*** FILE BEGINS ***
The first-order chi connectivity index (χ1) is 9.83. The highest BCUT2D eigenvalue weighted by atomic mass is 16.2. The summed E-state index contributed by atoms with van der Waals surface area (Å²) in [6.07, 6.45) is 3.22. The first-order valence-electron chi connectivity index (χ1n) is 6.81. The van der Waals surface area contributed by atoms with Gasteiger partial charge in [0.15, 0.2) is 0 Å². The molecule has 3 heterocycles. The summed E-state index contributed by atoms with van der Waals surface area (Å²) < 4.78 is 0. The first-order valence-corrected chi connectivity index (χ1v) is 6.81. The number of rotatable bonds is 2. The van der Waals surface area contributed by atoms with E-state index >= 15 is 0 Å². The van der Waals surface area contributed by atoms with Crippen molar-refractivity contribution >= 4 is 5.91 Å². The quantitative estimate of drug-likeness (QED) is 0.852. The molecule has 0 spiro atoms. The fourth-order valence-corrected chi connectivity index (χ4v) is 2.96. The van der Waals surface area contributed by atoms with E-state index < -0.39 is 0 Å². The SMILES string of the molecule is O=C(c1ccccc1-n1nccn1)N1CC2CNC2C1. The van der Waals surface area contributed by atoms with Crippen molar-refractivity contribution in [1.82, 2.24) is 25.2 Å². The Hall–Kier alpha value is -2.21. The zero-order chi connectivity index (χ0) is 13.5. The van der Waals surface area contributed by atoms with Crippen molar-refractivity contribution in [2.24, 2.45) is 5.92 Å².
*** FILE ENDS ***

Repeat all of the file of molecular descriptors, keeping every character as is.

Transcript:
The first-order chi connectivity index (χ1) is 9.83. The highest BCUT2D eigenvalue weighted by atomic mass is 16.2. The summed E-state index contributed by atoms with van der Waals surface area (Å²) in [6.07, 6.45) is 3.22. The first-order valence-electron chi connectivity index (χ1n) is 6.81. The van der Waals surface area contributed by atoms with Gasteiger partial charge in [0.15, 0.2) is 0 Å². The molecule has 3 heterocycles. The summed E-state index contributed by atoms with van der Waals surface area (Å²) < 4.78 is 0. The first-order valence-corrected chi connectivity index (χ1v) is 6.81. The number of rotatable bonds is 2. The van der Waals surface area contributed by atoms with E-state index >= 15 is 0 Å². The van der Waals surface area contributed by atoms with Crippen molar-refractivity contribution >= 4 is 5.91 Å². The quantitative estimate of drug-likeness (QED) is 0.852. The molecule has 0 spiro atoms. The fourth-order valence-corrected chi connectivity index (χ4v) is 2.96. The van der Waals surface area contributed by atoms with E-state index < -0.39 is 0 Å². The SMILES string of the molecule is O=C(c1ccccc1-n1nccn1)N1CC2CNC2C1. The van der Waals surface area contributed by atoms with Crippen molar-refractivity contribution in [1.82, 2.24) is 25.2 Å². The Hall–Kier alpha value is -2.21. The zero-order chi connectivity index (χ0) is 13.5. The van der Waals surface area contributed by atoms with Crippen molar-refractivity contribution in [2.24, 2.45) is 5.92 Å².